Friday, March 15, 2019

Batteries cost less than a whole-house generator (+ Day #6 off-grid)

After the last hurricane, lots of people told me they'd get solar if they could use it in lieu of a whole-house generator.  I thought I'd use this post to explore the economics of solar + battery versus the whole house generator powered on "fossil fuel" (I hate that term - it's fossil hydrocarbon).

We've been watching the Tesla Powerwall batteries in action this week.  To find out about whole house generators, I consulted my generator gurus, Walter & Rosalie Goldberg.  I remember their generator coming on automatically moments after Hurricane Katrina knocked out the power to their house during dinner.  They insisted we spend the night, but clever me, I insisted we could make it home through a tropical storm (that was the forecast), and proceeded to drive home through a tree-wrenching hurricane so we could feed the dog.  A memorable drive it was.

The Goldbergs currently have a 20 kW air-cooled Generac, with 200A service, and 4 load-shed modules.  The generator is installed on 4” concrete pad with a 1000 gallon buried propane tank out back.  Cost was $15,000 including installation and the first load of fuel.  Liquid cooled generators much quieter, but also cost more.  The Kohler generator costs a bit more than the Generac and has much better customer reviews, but was unavailable where they currently live. 

Fuel cost

Liquid propane is the preferred fuel for on-site reliability.  An 800 gallon refill costs $2400.
The generator runs 20 minutes a week for maintenance purposes, and the fuel cost for that comes to $2.43/week, ~ $125 per year.  Running the house on propane costs $175/day.  If we assume a 10-day outage every 10 years, that's an average of 1-day emergency operation per year for $175/year.

Service cost

Failure to provide adequate service is why so many generators died in the days following the hurricane.  Installer Pat Porzio says, "After 24 to 48 hours of continuous use, get it serviced. After around 10 days, have a professional change the oil and the filter.”
A maintenance plan is essential to keep the generator running. A good plan includes immediate service if something breaks.  Our friends pay $325/ year. Parts & labor are extra, so add another $150/year.  Plus the propane to supply the weekly maintenance runs.

Cost summary

Total upfront cost $15,000
Yearly maintenance $600
Yearly emergency use $175

So one starts with a $15,000 generator and puts in an additional $7,750 over 10 years.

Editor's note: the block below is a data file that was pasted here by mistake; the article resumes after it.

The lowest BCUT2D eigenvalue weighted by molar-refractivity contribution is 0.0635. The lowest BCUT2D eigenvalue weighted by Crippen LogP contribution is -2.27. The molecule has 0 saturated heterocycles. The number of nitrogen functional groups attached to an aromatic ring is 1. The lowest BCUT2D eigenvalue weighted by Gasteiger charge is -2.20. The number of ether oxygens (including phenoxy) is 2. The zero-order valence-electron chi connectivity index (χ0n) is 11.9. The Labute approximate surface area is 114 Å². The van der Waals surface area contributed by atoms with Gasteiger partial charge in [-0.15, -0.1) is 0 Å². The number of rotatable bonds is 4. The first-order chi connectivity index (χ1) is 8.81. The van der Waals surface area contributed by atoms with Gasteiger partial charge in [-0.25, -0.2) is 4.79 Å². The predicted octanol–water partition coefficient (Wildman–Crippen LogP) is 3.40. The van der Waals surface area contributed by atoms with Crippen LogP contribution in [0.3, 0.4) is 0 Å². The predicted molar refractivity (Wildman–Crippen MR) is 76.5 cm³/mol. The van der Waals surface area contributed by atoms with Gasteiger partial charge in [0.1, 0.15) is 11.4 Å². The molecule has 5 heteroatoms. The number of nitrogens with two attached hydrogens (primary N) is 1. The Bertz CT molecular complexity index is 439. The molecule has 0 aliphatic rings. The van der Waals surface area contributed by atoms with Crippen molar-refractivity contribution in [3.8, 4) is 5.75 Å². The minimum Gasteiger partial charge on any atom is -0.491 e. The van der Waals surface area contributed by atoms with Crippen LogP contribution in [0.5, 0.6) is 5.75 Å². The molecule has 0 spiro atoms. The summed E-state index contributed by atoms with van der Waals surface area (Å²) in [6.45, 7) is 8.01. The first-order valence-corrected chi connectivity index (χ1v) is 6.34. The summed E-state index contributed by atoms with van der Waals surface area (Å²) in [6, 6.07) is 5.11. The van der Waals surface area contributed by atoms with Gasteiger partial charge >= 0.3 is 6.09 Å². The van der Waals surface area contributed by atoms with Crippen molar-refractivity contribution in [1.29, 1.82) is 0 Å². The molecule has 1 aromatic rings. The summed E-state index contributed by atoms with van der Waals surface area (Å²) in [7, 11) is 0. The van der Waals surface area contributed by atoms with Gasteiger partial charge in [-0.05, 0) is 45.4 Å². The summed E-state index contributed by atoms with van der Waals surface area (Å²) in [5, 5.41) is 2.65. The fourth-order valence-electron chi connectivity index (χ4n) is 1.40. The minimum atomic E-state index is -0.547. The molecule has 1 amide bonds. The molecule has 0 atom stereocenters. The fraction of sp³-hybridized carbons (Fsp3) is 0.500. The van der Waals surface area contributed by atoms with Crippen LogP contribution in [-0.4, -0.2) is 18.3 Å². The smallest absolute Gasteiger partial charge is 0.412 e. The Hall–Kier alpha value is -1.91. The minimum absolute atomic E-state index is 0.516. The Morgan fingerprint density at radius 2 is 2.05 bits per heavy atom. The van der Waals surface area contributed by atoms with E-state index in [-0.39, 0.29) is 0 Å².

The 10 year cost of owning and maintaining a whole house generator is $22,750.

Price comparison: whole house generator vs. solar + batteries

We saw in a previous post that residential solar is a great financial investment under net-metering and the current tax credit (or break-even without the tax credit).

You don't buy house batteries to make money, but if you wish to keep the house running during a power outage, it's either batteries or the generator.

3 Tesla Powerwalls, have a combined output of a 21 kW generator, equivalent to the Generac in our example above. The batteries cost $23,275 installed, or $16,235 after the 30% tax credit.  That's significantly less than the 10-year cost of owning a whole house generator.

The Generac has a 5-year limited warranty, compared to 10 years for Tesla Powerwalls.  

Tesla Powerwalls should last 20-30 years if you only use them as emergency backup, whereas online reviews show generators lasting 5-10 years.  Do your own math on replacement costs.

Economics alone greatly favors the house batteries over the whole house generator.  Unlike lithium batteries, the generator also produces noise, bad smells, and air pollution (social cost of carbon!), and requires oil changes, fuel deliveries, and will likely needing servicing or fuel after a storm when you are depending on it.

Batteries beat the whole house generator hands down.

Day 6 off-grid

The batteries topped-off their charge and the battery controller turned off the solar array. A technician from Tesla convinced me that the Level 2 charger would work, so I plugged the car into the Level 2 charger and it charged up the car pronto, with the sun providing the largest contribution.  In the late afternoon, I tried out all the appliances to see how much each one drew.  I'm getting bored.

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